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There exists one number N

  1. Mar 27, 2008 #1
    The set N of natural numbers = {1, 2, 3, 4, ...}.

    But there exists one (1) number N, such that

    N = 12345678910111213... (where the unit's place is at infinity).

    A good example of an irrational number then would be

    1.234567891011121314...
     
    Last edited: Mar 27, 2008
  2. jcsd
  3. Mar 27, 2008 #2
    Doesn't that make N = infinity?
     
  4. Mar 27, 2008 #3

    mathwonk

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    so, put a decimal in front of it.

    oh he did that.
     
  5. Mar 27, 2008 #4

    HallsofIvy

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    No, there is no such number. All integers have only a finite number of digits. By the way, it is not at all a good idea by using "N" to represent the set of natural numbers and then say that "N" is a number.

    Now THAT is a perfectly good irrataional number.
     
  6. Mar 27, 2008 #5

    Hurkyl

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    Are you sure that decimal string actually denotes a number? How can the unit's place be 'at infinity'? What digit is in the unit's place?
     
  7. Mar 27, 2008 #6

    CRGreathouse

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    That's 10 times Champernowne constant.
     
  8. Mar 28, 2008 #7

    HallsofIvy

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    If it were possible to construct any irrational number by putting a decimal into some positive integer, that would imply that the set of irrational numbers is countable.
     
  9. Mar 28, 2008 #8

    good question
     
  10. Mar 28, 2008 #9
    It is necessary that N is not an interger, but it is one number.
     
  11. Mar 28, 2008 #10
    you can call it anything you want
     
  12. Mar 28, 2008 #11
    lim f(x) (as x approaches infinty) is infinity, but N is a single number (not a variable).
     
    Last edited: Mar 28, 2008
  13. Mar 28, 2008 #12
    a definition of an irrational number is a number that cannot be expressed in the form m/n, where m and n are intergers and n not equal to zero. such numbers are infinite to right of the decimal point and do not repeat. for example,

    1.234567891011...
     
  14. Mar 28, 2008 #13

    CRGreathouse

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    Yes, so together with Hallsofivy's statement you know that 123456789101112... is not an integer.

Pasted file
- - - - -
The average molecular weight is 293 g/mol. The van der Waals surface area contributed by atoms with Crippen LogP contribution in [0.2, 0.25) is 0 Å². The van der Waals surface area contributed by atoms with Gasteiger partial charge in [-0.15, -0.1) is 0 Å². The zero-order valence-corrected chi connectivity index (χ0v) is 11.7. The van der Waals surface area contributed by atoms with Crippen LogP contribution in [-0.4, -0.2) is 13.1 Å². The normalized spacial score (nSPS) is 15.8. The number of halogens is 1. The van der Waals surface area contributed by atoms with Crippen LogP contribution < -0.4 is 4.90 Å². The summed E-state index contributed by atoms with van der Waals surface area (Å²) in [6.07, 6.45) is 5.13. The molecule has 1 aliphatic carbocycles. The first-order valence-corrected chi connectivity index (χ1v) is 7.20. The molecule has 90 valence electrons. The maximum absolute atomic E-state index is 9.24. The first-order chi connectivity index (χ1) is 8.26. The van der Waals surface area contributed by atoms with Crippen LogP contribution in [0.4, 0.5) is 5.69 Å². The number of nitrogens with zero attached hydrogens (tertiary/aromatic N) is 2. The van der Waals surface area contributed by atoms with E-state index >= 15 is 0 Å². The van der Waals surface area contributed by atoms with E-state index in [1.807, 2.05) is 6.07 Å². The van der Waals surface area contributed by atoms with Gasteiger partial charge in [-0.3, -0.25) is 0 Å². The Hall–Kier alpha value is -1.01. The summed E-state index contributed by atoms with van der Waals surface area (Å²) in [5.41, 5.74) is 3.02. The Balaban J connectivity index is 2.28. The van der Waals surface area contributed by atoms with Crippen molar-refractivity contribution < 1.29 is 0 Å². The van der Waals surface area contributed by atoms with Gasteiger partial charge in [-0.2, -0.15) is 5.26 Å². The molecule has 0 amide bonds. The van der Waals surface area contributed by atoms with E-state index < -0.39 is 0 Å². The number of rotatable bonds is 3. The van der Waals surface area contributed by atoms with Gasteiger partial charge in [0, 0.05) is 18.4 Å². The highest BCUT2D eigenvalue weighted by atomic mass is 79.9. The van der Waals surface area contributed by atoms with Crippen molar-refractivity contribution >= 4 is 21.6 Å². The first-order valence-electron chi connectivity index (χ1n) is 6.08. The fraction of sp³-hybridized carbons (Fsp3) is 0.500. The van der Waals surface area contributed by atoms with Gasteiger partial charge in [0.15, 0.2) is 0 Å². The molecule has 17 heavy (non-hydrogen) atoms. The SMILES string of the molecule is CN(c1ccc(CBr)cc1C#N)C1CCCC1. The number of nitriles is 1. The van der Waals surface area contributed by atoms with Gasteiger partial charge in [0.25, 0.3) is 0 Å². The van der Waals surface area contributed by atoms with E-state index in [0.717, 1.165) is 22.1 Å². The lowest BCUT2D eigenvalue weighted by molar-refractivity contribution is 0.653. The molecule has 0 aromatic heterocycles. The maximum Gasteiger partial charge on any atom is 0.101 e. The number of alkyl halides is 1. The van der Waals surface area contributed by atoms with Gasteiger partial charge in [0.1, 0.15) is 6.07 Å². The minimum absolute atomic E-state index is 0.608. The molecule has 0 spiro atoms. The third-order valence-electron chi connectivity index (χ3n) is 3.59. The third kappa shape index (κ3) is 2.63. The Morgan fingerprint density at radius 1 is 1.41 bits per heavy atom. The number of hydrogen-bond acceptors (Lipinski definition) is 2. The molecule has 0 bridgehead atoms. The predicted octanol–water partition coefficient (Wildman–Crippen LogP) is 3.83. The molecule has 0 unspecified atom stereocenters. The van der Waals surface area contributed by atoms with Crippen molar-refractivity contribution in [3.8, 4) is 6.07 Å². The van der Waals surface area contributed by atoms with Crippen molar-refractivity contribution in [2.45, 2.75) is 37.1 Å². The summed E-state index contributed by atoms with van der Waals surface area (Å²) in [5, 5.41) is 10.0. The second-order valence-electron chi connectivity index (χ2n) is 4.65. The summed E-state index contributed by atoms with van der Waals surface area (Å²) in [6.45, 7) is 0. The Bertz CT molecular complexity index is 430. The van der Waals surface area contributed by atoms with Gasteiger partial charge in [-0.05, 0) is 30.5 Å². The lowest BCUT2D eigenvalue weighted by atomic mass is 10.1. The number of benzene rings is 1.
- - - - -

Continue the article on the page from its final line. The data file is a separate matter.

15. Mar 28, 2008 #14
    All Numbers must have a meaning such that a rational number can be found to approximate the number within a chosen value, a expression that is an infinite string of numbers without any fixed decimal point does not have any meaning and is not a number.
     
    Last edited: Mar 29, 2008
  16. Mar 30, 2008 #15

    HallsofIvy

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    Yes it was. Since it was about your post, do you have a good answer?

    Okay, what do you mean by "number". And my criticism was simply about using the same symbol, N, with two different meanings.

    Thank you. But I do prefer to use standard terminology. If you did that, it might be easier to understand what you are trying to say.

    ??This is the first time you mentioned "f(x)". Where did that come from. Once again, the N you posit is NOT a "number" by any standard definition.

    Yes, we know that- it is not necessary to state the obvious.
     
  17. Mar 31, 2008 #16
    Yes. I think it does.

    If f(x) = x, then

    lim (of f(x) as x approaches infinity) = infinity = N. (but the unit's place of N is at infinity.)


    :confused:
     
    Last edited: Mar 31, 2008
  18. Mar 31, 2008 #17

    CRGreathouse

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    But since "infinity" is not an integer, you know that N isn't an integer.
     
  19. Apr 2, 2008 #18
    1234567891011... is not a conventional way of representing real numbers, so unless you introduce your own convention, it doesn't mean anything. Whereas if you put a disimal point somewhere, it represents a real number in a conventional sense. Because, by convention, 1.234567... represents some real number to which the sequence, 1, 1.2, 1.23, 1.234, ... converges. This is what we call the completeness of R. If we agree to say that 1234567891011... represents where the sequence 1, 12, 123, 1234, ... go, then we may call it infinity, or more precisely, we introduce the concept of infinity.
     
  20. Apr 2, 2008 #19

    CRGreathouse

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    Nitpicking: that's "a concept of infinity", not "the concept of infinity".
     
  21. Apr 2, 2008 #20
    No need to stay confused. Let go of your mindset which says it should be possible to put a decimal at a point of infinity of a string of numbers and have something meaningful. There can only be a finite string of numbers prior a decimal point to have anything resembling a number.
     
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